South Africa captain Faf du Plessis has protested his innocence and claimed he had been made a scapegoat after the International Cricket Council fined him for ball tampering during the Second Test with Australia.
After television replays appeared to show him licking his fingers to shine a ball whilst eating a mint, an ICC hearing found du Plessis guilty of breaching its code of conduct, fining him 100 per-cent of his match fee and adding three points to his disciplinary record. The sugar from sweets is said to help maintain the shine on the ball for longer, allowing pace bowlers a prolonged advantage over opposing batsmen. In a statement the ICC confirmed du Plessis had been punished for transferring an ‘artificial substance’ on to the ball.
It is the second time du Plessis has been punished for ball tampering having been fined in 2013 for an incident during a test match with Pakistan. But the man deputising for regular skipper A. B. de Villiers denied any wrongdoing and suggested he was being singled out by international cricket’s governing body.
“It’s not like I was trying to cheat,” said du Plessis. “Ninety per-cent of the time cricketers have sugary saliva. It is a grey area in the laws of cricket..The ICC has taken a stance probably to use me as a scapegoat.”
South Africa won the match in Hobart by an innings and 80 runs in a dominant display to take an unassailable 2-0 lead in the test series. In doing so they became the first side to claim three successive tour victories over Australia, an achievement du Plessis believes has been overshadowed by the allegations against him.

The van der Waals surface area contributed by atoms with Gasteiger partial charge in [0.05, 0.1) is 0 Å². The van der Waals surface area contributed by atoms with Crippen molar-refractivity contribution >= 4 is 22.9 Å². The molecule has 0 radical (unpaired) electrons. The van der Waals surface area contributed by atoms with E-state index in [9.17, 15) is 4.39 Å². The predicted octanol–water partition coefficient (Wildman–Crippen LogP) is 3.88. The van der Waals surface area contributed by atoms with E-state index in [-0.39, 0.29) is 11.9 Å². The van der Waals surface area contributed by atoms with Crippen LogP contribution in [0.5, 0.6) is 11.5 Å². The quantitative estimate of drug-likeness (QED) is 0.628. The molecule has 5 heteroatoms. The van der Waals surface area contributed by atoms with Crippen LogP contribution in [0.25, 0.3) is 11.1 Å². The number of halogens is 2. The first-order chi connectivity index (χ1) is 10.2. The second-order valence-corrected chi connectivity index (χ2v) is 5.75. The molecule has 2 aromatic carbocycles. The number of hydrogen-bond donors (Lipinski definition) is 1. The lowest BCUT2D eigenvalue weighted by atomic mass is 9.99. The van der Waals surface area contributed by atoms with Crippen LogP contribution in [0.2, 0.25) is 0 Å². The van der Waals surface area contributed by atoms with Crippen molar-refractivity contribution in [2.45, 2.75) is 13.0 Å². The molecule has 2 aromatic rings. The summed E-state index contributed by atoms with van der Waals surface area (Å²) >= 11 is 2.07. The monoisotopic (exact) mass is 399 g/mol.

“The headlines should be about the way we played as a team. We have come to Australia and created history and that deserves more headlines than anything else”.
Despite his protestations du Plessis did not immediately contest the charge, focusing instead on trying to claim a series whitewash, but has since confirmed he intends to appeal the decision. And before the Third Test between the two sides Australia captain Steve Smith gave further weight to his counterpart’s defence, saying, “We along with every other team in the world shine the ball the same way.”
Cricket South Africa called for “integrity and consistent application of the rules.” Du Plessis further remarked, “All you can ask is that everyone gets treated the same”.
– Alistair Sergent, Correspondent (Sport)